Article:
|Statement: once a statement is made the utterer is committed to it. In contrast to this, a sentence can be thought of as a string of symbols that is no statement.|
|Strawson, Peter F.
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|Statements||Meg I 300
According to Hungerland
Presupposition/Strawson: Definition "S requires S": The truth of S is a necessary condition of the truth or falsity of the claim that S.
E.g. "All my children are fast asleep" presupposes "I have children."
David RyninVsStrawson: from this interpretation follows, paradoxically, that all prerequisite statements were true: it should be: S>S" and ~ S>S"; but it is also true that Sv~S. It follows: S".
In other words: (~ S"> ~ (Sv ~ S))> S is analytically true in a system of divalent propositional logic.
Horwich I 186
Statement/Strawson: ambiguous: a) Saying, speech act - b) the said, the content what is true or false - the plot is not w/f - AustinVsStrawson: s are the speech acts themselves which are w/f - or truth is attributed to speech acts.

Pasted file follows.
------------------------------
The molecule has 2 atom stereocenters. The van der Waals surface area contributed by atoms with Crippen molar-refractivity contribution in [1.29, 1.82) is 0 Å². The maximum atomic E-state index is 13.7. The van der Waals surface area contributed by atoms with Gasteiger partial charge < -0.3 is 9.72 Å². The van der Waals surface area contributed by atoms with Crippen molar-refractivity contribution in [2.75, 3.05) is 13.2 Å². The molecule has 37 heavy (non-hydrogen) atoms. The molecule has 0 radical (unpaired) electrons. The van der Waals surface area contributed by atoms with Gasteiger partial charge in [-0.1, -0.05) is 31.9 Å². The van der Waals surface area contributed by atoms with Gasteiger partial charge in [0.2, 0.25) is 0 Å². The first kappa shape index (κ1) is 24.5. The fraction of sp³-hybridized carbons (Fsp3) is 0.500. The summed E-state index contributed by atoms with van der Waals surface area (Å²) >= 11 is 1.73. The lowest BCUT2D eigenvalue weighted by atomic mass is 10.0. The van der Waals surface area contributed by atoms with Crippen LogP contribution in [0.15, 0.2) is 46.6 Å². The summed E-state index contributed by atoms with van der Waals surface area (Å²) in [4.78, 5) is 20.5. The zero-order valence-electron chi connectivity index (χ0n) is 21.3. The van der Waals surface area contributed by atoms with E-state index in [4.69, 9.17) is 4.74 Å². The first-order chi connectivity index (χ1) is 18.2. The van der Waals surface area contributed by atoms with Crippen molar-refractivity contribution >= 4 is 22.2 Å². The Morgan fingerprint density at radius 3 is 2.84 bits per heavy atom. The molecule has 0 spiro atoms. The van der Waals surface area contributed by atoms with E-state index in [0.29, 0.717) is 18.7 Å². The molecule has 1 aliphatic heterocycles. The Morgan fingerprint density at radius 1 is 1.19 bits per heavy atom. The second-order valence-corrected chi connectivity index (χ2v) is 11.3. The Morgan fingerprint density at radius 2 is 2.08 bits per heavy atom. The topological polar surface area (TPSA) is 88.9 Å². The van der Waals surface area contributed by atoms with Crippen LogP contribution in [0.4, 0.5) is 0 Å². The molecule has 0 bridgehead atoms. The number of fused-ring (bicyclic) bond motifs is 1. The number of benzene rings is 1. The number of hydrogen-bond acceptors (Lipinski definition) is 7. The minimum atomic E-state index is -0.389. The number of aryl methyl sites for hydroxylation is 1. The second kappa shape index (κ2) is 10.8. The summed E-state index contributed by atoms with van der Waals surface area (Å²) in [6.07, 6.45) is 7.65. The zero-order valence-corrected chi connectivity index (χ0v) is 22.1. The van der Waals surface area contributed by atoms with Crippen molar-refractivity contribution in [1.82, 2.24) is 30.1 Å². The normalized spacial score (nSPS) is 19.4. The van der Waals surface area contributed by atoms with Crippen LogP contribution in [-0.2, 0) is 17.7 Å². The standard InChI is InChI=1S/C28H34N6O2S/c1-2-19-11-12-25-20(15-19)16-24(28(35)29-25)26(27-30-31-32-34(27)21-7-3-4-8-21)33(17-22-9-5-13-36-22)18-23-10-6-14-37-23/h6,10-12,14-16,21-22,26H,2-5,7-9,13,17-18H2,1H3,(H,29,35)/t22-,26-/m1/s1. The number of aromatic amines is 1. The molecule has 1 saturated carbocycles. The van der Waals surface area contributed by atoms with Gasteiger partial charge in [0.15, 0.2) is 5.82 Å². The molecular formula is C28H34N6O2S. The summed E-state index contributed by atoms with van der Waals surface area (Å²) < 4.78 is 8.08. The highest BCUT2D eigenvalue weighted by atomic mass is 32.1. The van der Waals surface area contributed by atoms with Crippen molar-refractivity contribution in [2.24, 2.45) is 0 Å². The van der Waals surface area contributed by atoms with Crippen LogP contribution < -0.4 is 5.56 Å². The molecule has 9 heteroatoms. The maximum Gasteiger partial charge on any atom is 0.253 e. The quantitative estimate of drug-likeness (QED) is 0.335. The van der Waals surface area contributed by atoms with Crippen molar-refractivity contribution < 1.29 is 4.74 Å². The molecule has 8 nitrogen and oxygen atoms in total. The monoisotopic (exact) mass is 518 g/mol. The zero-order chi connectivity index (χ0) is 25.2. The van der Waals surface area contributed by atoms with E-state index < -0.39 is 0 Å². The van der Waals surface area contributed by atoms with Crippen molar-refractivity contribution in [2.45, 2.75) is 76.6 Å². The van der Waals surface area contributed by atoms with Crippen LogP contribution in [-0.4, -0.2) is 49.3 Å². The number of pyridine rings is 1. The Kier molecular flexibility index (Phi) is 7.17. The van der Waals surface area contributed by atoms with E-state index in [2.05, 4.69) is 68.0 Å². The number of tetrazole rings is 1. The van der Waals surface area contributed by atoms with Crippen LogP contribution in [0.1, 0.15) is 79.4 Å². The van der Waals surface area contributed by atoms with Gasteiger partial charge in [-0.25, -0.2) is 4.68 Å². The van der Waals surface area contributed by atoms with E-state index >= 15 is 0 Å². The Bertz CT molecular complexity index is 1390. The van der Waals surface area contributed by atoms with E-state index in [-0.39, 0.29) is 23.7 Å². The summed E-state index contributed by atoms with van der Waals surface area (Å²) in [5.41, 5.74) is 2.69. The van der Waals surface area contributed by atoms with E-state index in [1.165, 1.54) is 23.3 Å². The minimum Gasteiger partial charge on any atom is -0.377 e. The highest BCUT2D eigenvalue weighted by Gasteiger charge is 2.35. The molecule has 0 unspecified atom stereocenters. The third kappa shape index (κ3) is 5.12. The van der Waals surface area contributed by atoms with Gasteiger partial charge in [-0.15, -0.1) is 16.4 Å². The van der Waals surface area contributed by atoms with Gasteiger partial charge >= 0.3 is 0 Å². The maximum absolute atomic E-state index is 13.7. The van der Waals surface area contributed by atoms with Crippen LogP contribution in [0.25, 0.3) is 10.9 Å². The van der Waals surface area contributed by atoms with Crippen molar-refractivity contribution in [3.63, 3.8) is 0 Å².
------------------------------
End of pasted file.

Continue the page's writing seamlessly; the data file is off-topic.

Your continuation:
Stra I 193
Statement/Strawson: more comprehensive than assertion.
Statement/Strawson: the binding part of the sentence is the sign of saying "Socrates is ..." - if this "is" is seen as autonomous, then no difference between A and B anymore.
Statement/Strawson: double meaning: a) what I say, b) my saying- truth, regardless of whether the utterance was made - StrawsonVsSpeech Act Theory: truth is not to be attributed to the event.
Einzelding und logisches Subjekt Stuttgart 1972
Analyse und Metaphysik München 1994
Die Grenzen des Sinns Frankfurt 1981
P. Horwich (Ed.)
Theories of Truth Aldershot 1994